K.CC.A.2 is a part of the major cluster Know Number Names and the Count Sequence (K.CC.A). K.CC.A is a major cluster, which means that it is important to focus attention here as major work represents 65 to 80 percent of the grade level content. Below I will break down the focus of K.CC.A.2 as well as the common misconceptions, prerequisite knowledge, vocabulary, and strategies to support students with disabilities.
What does the standard say?
K.CC.A.2 states that students should Count forward beginning from a given number within the known sequence (instead of having to begin at 1).
Counting on or from a specific number can be confusing for students who have previously learned to start counting from the beginning. Students must understand cardinality to be effective in counting on. Students frequently combine or split two groups of objects before counting again from the beginning to determine the total number of objects. Counting is still a rote skill for these students, or the benefits of counting have not yet been recognized. Students can practice this concept by playing games that require them to add to a previous count.
Students may believe that the count word chosen to tag an item is forever linked to it. As a result, students may use the the original count word when the item is used for counting again and should be marked with a separate count word. For example, a students use the count words one, two, three, and four to count a red, blue, green, and yellow counter. If these elements items are rearranged as yellow, blue, green, and red then students may assign the original count word to each item. For example red would still be one, even though it is now the fourth item counted.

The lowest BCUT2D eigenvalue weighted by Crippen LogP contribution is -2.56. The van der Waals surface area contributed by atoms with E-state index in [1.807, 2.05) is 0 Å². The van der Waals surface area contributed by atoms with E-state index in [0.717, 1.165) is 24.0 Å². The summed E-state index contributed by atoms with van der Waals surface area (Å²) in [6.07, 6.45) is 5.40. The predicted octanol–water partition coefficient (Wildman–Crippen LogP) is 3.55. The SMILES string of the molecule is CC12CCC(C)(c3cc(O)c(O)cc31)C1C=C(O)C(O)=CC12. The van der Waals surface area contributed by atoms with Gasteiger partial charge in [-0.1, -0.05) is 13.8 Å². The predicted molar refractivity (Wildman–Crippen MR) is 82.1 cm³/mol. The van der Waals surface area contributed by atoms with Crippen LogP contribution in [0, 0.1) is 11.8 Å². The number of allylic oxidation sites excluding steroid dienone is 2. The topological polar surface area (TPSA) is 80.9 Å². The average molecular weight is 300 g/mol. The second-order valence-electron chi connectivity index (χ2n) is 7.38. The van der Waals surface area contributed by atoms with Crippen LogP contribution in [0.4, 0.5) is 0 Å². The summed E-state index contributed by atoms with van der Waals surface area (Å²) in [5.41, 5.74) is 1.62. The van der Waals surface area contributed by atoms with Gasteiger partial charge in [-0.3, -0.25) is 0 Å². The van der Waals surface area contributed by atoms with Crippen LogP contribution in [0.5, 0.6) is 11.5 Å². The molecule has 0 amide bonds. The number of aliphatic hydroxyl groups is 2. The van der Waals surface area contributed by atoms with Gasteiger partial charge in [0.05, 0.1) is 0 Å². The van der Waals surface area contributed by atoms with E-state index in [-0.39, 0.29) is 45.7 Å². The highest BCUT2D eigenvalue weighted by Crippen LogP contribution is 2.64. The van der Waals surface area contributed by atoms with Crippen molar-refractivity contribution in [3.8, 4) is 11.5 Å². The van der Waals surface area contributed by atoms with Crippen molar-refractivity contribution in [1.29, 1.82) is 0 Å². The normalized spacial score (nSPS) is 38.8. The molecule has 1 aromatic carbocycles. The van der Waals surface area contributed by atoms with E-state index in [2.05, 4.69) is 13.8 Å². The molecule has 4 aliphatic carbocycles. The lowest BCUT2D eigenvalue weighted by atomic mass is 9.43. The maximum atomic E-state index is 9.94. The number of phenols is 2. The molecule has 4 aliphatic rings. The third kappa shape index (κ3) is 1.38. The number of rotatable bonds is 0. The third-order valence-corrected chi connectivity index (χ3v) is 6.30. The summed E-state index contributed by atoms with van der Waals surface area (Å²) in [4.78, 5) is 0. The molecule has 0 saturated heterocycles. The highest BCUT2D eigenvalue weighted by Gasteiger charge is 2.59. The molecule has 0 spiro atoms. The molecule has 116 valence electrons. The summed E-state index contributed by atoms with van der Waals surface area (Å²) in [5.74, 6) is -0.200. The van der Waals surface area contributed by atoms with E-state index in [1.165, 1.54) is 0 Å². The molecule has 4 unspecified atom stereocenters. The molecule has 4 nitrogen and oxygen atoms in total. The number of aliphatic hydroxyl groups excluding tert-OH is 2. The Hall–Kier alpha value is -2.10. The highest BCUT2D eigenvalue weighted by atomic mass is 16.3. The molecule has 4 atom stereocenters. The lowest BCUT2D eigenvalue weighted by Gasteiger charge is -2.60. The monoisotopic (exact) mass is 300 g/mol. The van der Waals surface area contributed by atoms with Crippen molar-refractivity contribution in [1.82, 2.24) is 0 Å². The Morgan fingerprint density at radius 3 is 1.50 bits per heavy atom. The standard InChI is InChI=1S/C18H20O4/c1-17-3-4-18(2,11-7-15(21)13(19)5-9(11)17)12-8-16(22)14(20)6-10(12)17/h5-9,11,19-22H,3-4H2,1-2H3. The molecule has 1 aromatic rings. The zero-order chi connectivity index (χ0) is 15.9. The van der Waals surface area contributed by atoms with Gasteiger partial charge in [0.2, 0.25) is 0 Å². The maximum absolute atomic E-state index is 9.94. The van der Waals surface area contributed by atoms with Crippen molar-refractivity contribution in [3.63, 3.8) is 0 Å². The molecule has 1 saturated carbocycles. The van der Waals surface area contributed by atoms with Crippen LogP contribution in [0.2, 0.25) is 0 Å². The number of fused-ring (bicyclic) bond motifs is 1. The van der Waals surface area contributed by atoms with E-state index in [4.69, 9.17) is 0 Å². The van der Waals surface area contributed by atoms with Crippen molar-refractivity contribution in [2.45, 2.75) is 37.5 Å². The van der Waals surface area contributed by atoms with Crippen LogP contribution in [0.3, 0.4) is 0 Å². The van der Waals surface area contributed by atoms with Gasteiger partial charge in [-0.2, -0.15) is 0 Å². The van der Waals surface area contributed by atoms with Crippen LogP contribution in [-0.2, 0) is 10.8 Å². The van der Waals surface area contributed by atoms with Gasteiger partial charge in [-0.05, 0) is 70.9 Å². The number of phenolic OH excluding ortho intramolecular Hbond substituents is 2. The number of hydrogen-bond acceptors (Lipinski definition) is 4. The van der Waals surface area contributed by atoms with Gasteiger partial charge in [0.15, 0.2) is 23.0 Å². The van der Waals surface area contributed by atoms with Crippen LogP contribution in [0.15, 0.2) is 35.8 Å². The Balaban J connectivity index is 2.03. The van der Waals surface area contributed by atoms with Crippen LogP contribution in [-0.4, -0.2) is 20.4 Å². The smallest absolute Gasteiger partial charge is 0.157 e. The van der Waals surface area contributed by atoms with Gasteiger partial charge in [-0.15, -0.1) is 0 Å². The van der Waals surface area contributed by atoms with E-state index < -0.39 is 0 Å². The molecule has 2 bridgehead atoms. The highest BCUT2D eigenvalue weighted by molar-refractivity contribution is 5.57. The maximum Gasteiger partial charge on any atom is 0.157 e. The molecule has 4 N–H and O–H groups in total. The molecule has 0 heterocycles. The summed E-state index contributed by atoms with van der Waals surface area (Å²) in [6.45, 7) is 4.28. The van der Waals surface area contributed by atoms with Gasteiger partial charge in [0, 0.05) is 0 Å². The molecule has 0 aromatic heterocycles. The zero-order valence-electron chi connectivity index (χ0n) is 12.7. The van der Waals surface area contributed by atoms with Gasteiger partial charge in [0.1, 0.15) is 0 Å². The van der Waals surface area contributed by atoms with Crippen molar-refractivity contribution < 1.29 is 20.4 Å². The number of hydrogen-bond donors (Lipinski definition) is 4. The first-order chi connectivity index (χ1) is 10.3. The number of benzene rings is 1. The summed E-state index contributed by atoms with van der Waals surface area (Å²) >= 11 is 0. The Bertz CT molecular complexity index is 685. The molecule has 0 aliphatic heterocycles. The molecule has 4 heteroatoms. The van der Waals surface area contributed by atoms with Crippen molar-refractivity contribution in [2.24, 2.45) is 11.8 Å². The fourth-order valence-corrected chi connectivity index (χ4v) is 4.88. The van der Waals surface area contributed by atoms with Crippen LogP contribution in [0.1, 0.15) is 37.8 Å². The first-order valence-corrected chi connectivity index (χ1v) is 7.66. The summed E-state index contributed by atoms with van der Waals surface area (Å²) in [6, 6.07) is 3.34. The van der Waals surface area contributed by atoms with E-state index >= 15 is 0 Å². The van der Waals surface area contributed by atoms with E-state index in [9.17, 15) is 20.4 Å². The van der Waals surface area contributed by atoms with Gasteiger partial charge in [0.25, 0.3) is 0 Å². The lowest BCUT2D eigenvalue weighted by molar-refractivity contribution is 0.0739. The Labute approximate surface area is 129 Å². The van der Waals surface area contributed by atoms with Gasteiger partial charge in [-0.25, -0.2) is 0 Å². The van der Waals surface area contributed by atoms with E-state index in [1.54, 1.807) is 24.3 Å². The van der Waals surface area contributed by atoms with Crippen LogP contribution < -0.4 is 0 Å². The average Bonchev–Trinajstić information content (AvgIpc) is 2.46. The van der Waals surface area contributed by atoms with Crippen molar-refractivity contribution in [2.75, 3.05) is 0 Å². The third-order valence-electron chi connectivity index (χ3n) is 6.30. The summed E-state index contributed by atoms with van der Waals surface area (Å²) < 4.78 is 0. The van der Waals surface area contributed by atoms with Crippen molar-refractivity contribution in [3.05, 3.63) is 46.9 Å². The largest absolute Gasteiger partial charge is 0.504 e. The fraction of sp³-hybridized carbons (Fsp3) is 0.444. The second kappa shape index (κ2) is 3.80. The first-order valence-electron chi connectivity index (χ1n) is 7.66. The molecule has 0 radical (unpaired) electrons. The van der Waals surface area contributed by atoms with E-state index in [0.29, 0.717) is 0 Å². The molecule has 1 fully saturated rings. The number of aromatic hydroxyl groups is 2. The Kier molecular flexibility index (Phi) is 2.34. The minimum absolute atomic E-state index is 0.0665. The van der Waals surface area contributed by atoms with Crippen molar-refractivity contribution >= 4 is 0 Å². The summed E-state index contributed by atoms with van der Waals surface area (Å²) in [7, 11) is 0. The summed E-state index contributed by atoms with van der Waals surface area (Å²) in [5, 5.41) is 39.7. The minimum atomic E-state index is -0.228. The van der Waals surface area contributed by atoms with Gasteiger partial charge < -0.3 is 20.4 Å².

● Say counting numbers in the correct sequence from 1 to 20 attending to how teen numbers are worded (see teacher notes on K.CC.A.1)
● Say counting numbers in the correct sequence from 1 to 100 attending to the patterns of increasing by ones and tens (K.CC.A.1)
count, after, next, ones, counting on, number names from 1 to 100
Strategies to Support Students with Disabilities
● Use kinesthetic and/or auditory cues while counting (clapping, jumping, whistles, etc. For example: Students start counting from three and clap on the decade numbers)
● Teacher supports counting by beginning the sequence for the students to provide the first few numbers (For example, if a child does not know what comes after “thirteen,” the teacher prompts, “ten, eleven, twelve, thirteen”)
● Extend understanding by orally counting on from a given number to a target number
● Count along a number line
● Count along with a hundreds chart
● Integrate counting with calendar routines